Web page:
Florida court finds Aetna’s denial of long term disability benefits was supported by the medical record which showed plaintiff could work in a sedentary job.
Mercado v. Federal Express Corporation and Aetna Life Insurance Company is a case where a federal Florida district court sided with Aetna after evaluating Aetna’s decision to deny plaintiff Mercado’s application for long term disability benefits. Armando Mercado was an Operations Manager at FedEx when he quit working due to multiple medical problems including: “Avascular necrosis in in his hips, back pain, spinal stenosis, obstructive sleep apnea, and gastroesophageal reflux disease. He also underwent surgeries on his ankles and elbow, used a machine for his sleep apnea, and suffered from polyneuropathy in his lower extremities.”
Aetna awarded Mercado two years of disability benefits based on his inability to work in his own occupation. After two years, the definition of disability changed and Mercado was required to prove he was disabled from working at any occupation. Near the end of the two-year “own occupation” period, Aetna ordered a peer review of Mercado’s medical records. The reviewer determined Mercado could work at a sedentary position, so Aetna informed him his benefits would be terminated at the end of the two-year period. Plaintiff appealed and Aetna requested a second peer review, which agreed with the first one, so Aetna stuck with its decision to terminate benefits. Mercado then filed this ERISA lawsuit. The court upheld Aetna’s denial on several grounds.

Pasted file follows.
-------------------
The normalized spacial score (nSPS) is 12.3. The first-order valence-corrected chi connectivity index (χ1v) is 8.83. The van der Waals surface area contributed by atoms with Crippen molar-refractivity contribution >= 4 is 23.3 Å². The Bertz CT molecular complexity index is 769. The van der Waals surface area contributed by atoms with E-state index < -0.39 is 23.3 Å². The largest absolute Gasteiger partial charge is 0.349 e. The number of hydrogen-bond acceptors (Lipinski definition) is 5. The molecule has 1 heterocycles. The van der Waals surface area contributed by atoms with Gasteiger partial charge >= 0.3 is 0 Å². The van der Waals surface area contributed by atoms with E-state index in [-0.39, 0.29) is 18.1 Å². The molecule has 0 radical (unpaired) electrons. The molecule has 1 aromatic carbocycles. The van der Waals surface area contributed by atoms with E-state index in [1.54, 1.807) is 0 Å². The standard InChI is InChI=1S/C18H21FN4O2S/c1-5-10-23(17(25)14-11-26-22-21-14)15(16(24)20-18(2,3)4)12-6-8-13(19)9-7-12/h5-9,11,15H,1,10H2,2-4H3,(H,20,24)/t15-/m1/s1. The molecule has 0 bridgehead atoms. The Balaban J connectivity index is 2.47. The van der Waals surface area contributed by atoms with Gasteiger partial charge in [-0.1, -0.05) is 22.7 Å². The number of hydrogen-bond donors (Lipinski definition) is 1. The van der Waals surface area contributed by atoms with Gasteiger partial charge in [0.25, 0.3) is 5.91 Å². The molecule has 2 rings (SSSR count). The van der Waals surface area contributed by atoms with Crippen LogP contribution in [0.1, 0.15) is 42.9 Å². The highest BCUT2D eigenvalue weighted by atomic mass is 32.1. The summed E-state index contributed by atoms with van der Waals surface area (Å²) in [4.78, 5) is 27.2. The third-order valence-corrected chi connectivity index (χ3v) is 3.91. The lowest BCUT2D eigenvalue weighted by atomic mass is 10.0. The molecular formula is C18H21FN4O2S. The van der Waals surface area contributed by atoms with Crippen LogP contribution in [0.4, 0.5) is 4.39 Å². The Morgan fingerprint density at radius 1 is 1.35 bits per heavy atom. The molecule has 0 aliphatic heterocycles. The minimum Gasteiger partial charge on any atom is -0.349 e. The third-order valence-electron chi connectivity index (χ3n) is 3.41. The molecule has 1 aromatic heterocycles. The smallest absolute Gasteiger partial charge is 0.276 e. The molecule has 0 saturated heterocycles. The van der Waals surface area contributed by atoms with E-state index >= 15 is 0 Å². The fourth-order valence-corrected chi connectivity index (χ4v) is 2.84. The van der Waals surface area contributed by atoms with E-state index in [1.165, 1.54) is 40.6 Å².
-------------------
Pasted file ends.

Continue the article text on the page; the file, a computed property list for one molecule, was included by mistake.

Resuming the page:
Aetna Was Not Bound by the Social Security Administration’s Finding of Disability
The Social Security Administration (SSA) granted Mercado’s application for disability and Mercado argued that Aetna did not properly consider that in its denial of his claim. The Florida court noted that a court is not bound by disability decisions made by the SSA. In this case, Aetna’s requirements were more stringent than the SSA’s. In addition, although Mercado disagreed with the way in which Aetna interpreted the SSA’s findings, the court held that since Aetna’s interpretation was a reasonable one, it’s decision to terminate benefits was not arbitrary and capricious.
Aetna Was Not Bound by Opinions of the VA
The VA, in a compensation and pension review, found Mercado unable to work, even in a sedentary position. Aetna discounted this report, made as a result of a November 2013 exam. Aetna interpreted the report differently than did Mercado. Reviewing physicians are not required to provide any special deference to the opinions of treating physicians. But, Aetna’s reviewing physician specifically stated why the opinion was not given much weight, plus Mercado’s physical condition substantially improved after the date of the report, so it was reasonable for Aetna not to consider it.
Aetna Properly Relied on Peer Review Reports
Mercado objected to Aetna’s use of peer review reports instead of the reports of his treating physician. The court noted, “it was Aetna’s prerogative to consult and appraise the findings of treating and independent physicians alike. It is also not arbitrary or capricious for Aetna to use, like here, “file” reviews by independent doctors as opposed to live examinations.” Aetna’s explanation of all the information it had considered, including the reports of treating physicians as well as the peer review reports was reasonable and not arbitrary and capricious.
This case was not handled by our firm, but we think it can be instructive for those fighting for long term disability benefits on the grounds that they are precluded from working in any occupation. If you have any questions about this case, or any issue concerning your disability coverage, contact one of our attorneys for a free consultation.